Instead, organizations get seduced by the big vendors who - by the way - pay for a research team that works to "prove" their programs are effective on some level (see #3 below). In reality, their symptom-specific programs don’t work (see #4 below).

After much thought, observation and personal growth, last fall I made the decision to wind down and close North Fourth at the end of the year because it doesn’t matter how amazing a program is, when people won’t dive in and do the deep work to change their thoughts and keep a habit because they feel defensive or too stressed at work, no program will give them long-term, sustainable change to their health or happiness anyway.  

For those working closely with individuals in the name of wellness and making a positive impact, I don't want to imply any wellness promotion or assistance  isn't beneficial. However, for those working in the industry, seeing it isn’t working with incentives, symptom-based programming, and a toxic work culture that kills and not doing anything about:

That, my friend, is bullshit.

These people are choosing money over really helping others. We’re on completely different wavelengths. These people will be defensive and put their energy into “proving” me wrong. I couldn’t care less about what this type of person thinks. If that’s your integrity level? Bye. (see #5 below)

I’ve seen too many organizations that don’t really care about their employees and would rather check the wellness box rather than dive in and help employees enjoy their daily lives at work more.

I’ve spent 15 years climbing ladders and building a business. 2017 was my best year in business. I nearly tripled profits from the previous year. I'm saying this because I want to show people that this wasn’t just a situation of “I can’t win so I’m quitting". I want to be a leader and show that even if we’re winning, we should do the right thing when that thing becomes clear.

I’ve got a big heart and a rebel state of mind. I won’t be a player in this kind of game just because I’ve spent years in the industry and increased profits every year. I will not choose my own comfort over the health and sanity of others. I believe if more people did this we could make real change not only in this industry but with humanity as a whole.

I don’t have all the answers.

The first step in fixing a problem is to see the problem and talk about it.

Then take steps to be a part of the solution.

The solution. Not just another cog in the wellness industry who knows this shit doesn’t work but stays in the game only because some money is rolling in.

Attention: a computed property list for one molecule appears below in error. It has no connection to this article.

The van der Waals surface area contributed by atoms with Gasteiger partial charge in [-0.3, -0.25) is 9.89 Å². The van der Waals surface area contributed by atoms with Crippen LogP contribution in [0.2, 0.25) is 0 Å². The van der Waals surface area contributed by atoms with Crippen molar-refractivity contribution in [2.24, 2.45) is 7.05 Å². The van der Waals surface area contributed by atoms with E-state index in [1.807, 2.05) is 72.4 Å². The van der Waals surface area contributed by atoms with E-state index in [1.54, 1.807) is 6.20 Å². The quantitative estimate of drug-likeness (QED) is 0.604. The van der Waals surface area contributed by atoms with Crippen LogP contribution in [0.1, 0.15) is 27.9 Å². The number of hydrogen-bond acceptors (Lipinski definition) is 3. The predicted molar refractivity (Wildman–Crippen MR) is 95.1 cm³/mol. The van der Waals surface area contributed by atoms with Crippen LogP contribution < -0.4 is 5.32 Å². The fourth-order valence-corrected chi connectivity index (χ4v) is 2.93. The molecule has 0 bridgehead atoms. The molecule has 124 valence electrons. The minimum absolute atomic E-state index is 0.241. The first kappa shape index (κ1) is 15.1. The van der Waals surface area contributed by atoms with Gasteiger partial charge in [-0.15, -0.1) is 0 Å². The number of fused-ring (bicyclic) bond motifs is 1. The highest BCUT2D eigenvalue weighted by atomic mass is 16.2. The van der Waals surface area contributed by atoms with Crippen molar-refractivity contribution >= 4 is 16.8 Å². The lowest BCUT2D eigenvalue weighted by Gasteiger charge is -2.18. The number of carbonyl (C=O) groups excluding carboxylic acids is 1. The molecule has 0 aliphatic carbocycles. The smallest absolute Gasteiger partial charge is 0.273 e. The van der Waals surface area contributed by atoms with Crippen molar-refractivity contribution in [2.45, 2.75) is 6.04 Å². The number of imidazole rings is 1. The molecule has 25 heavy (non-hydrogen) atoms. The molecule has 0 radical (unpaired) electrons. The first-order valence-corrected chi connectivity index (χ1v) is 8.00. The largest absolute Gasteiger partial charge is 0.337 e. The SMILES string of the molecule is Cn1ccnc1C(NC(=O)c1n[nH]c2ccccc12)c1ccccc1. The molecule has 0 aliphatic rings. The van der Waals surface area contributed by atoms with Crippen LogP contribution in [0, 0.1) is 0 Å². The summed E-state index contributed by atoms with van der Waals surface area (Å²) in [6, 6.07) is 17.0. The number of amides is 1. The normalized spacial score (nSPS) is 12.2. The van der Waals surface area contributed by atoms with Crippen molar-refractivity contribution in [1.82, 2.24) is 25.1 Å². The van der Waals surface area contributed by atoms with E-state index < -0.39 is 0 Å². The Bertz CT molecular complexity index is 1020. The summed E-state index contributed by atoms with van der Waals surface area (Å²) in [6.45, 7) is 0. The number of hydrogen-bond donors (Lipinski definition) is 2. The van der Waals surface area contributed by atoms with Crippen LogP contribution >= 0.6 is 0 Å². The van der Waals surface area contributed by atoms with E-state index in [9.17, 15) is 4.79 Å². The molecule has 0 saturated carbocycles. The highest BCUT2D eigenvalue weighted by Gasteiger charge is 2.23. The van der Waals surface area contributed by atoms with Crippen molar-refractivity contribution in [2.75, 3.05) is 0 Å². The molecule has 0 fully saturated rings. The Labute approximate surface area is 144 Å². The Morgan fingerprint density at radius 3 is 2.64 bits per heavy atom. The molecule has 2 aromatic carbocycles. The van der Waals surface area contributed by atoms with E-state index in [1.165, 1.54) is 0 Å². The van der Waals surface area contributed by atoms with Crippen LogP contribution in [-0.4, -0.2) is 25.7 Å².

I’m not sure what my next step will be but what I do know is that:

The body follows the mind.

And I’ve known this since early in my career in the fitness and wellness arena. It's why I was always talking about having the right thoughts and emotions to increase intrinsic motivation and drive to live happier and healthier with more energy, confidence, strength, and inner peace.

But now I see that even being in the wellness space gets people off the mindset track needed to really dive into the psychology and reasoning behind decisions.

When thinking about health and wellness, people are focusing on the external or superficial (tracking metrics, weight, etc) so it takes work and convincing to get people back into the right mindset to see that its something inside of them that needs the upgrade. This upgraded mindset requires openness and vulnerability. Which doesn’t happen easily or at work for that matter.

It’s not the habit that determines success. It’s the thoughts and emotions behind that habit. So my next incarnation will be focused on the mind. I'm dropping the wellness focus which is too often a distraction that can lead people to feel shameful, like a failure or not good enough. 

The North Fourth programs/techniques are not for sale. They are behavior change programs upgrading thoughts and emotions at heart and I had a wellness layer on them that I'll peel off and repurpose the materials in the future.

My next incarnation:

I’ll be taking some time off to get clarity and rejuvenate my mind. This is the first time in my life that I have no idea what the next step is. The odd thing is I’ve never felt so sure about anything as I do as getting out of the wellness industry.

If you’ve followed me and my writing in the wellness industry at all in the past decade you know I can only spout off about something if it’s attached to an action item.

Here’s your action item if you want to be more of the solution than the problem.

This has been a regular practice of mine.

Ask yourself, "Does my life look like my values?”

In other words, would someone watching me live my life know what my values are based on:

  • What I do each day

  • How I talk to people

  • What I think about people

  • How I talk to myself

  • What I think about myself

  • How much love I give those important to me

  • How I spend money

  • Where I make money

  • How I spend my time

  • How I treat myself (body, mind, soul)

  • How I treat the Earth

  • My internet browser history

  • What thoughts fill my mind as I move thru my day

  1. Ask this question often. 

  2. Do a quick scan of your present day-to-day thoughts and actions. 

  3. If you see something that needs upgrading either do it now or make a plan to do it soon.

Let's make our lives matter by really making a difference. Let's make future generations proud of the work we're doing today.

Thanks for listening,

Jina Schaefer Seavall